What is uninsured and underinsured motorist insurance and why is it important to have in Georgia? In Georgia, every individual driving a motor vehicle (excluding commercial vehicles like big rigs, which have different requirements) is required to carry automotive liability insurance. The minimum requirements under Georgia law require the policy to have minimum coverage of
This means that in any type of accident involving the covered driver, the insurance policy will only pay a maximum of $25,000 to any individual injured in the accident, with a maximum combined payout of $50,000 per accident. Additionally, a minimum coverage auto insurance policy will also only pay for up to $25,000 in property damage (damage to another vehicle, building, etc.). Many of the well known, as well as highly advertised, insurance providers issue these types of policies.
In Georgia, about 12% of drivers do not have liability insurance. Our neighbors, whose drivers come into Georgia every day are even worse. In Florida 26.7% of drivers are uninsured and in Alabama the figure is 18.4% drivers do not have auto insurance.
Well what happens if you are in an auto accident where the at-fault driver doesn't have insurance, or the accident results in bodily injury or property damage that exceeds the coverage limits of the insurance policy? This is where uninsured and underinsured auto insurance come into play.
Uninsured motorist insurance (UM) is a type of auto insurance coverage designed to protect you if you're involved in an accident with a driver who doesn't have insurance, or doesn't have enough insurance coverage to fully compensate you for your injuries and damages. In can also come in handy in other instances, such as hit-and-run accidents where the responsible driver cannot be identified.
Here are situations where uninsured motorist insurance comes into play:
Underinsured Motorist Coverage is often included as part of uninsured motorist coverage. It's purpose is to kick in when an at-fault driver has insurance, but their coverage limit is lower than the costs you've incurred due to the accident. For example, say an at-fault driver has the minimum coverage required by Georgia law. Following an accident, the victim has extensive medical treatment due to injuries suffered in the accident and accumulates medical bills of $50,000. Without underinsured auto insurance, the victim will likely be limited to collecting a total of $25,000 from the at-fault drivers insurance company. Unless the at-fault driver is independently wealthy, the odds of recovering the additional $25,000 in medical bills is very slim.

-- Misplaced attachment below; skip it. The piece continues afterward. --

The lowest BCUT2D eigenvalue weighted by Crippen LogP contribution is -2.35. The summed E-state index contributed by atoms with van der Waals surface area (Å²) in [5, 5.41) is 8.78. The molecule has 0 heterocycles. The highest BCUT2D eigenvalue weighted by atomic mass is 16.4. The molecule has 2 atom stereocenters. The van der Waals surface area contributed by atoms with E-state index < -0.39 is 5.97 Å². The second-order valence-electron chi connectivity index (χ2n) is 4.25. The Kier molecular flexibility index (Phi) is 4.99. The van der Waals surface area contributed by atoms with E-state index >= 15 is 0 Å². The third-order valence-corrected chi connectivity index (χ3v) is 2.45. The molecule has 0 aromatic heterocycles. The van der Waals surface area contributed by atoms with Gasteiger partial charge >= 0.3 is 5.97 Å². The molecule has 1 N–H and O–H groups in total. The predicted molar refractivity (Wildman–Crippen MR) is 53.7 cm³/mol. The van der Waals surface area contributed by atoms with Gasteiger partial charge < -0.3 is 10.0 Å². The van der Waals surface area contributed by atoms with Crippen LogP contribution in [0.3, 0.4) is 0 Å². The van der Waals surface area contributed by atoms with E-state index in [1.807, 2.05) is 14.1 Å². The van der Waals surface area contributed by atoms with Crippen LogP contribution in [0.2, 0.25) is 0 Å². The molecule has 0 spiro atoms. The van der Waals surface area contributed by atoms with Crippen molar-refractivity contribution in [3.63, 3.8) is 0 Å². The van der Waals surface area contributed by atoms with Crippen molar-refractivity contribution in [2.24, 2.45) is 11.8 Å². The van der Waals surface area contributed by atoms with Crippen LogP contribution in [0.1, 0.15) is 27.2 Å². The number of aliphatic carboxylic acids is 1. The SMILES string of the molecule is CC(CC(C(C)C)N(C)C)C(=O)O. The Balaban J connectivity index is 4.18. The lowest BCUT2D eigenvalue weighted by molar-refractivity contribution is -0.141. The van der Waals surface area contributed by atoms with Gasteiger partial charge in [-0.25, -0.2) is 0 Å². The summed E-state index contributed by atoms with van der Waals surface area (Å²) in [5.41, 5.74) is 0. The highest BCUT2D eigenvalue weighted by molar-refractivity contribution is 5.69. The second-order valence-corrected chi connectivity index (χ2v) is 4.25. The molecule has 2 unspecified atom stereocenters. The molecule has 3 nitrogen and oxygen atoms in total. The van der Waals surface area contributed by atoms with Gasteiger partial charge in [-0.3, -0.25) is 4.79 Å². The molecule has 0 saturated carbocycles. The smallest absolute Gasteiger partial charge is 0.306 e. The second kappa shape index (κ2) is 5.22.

Your underinsured motorist coverage can fill in this gap. If you have underinsured motorist coverage, then your insurance company would be responsible for paying the additional $25,000 for the medical bills resulting from the car accident.
Keep in mind that uninsured motorist coverage generally doesn't cover vehicle/property damage. It is mainly designed to cover your medical expenses and other costs resulting from the accident.
Georgia law requires all automobile insurers operating in Georgia to offer uninsured motorist coverage to policyholders in the same amount as the liability coverage purchased. Which as previously stated, is a minimum of $25,000 per person and $50,000 per accident for bodily injuries, and $25,000 for property damage.
That being said, an insured driver can opt out of uninsured/underinsured motorist coverage being included in their policy. This opt out has to be made in writing.
You should always notify your own car insurance if you are involved in a car accident, even if it is not your fault and even if the at-fault driver has insurance. In order to file a claim for uninsured/underinsured motorist you are required to give the insurance company notice so they have time to investigate the accident. The old adage "the sooner, the better" applies when giving notice to your uninsured/underinsured about a possible claim, as waiting too long could allow the insurance company to deny payment.
If you or a love one have been injured in an auto accident, give our experienced lawyers a call to discuss your legal options today at (770) 214-2500.
It's that time of year again in West Georgia, where kids start another year of learning at school. Whether it be by bus, walking, or riding a bike, the increased traffic and congestion on the road can de dangerous. Below are a few back to school safety tips to think about.
In Georgia, school zone's are usually clearly marked and have a posted speed limit which is slower than the surrounding roadway. When driving through a school zone it is always important to limit distractions. Additional safety tips include:
It is always a good idea to practice the walking route with your child before the 1st day of school. While practicing the walk, it would also be a great time to freshen up on pedestrian safety.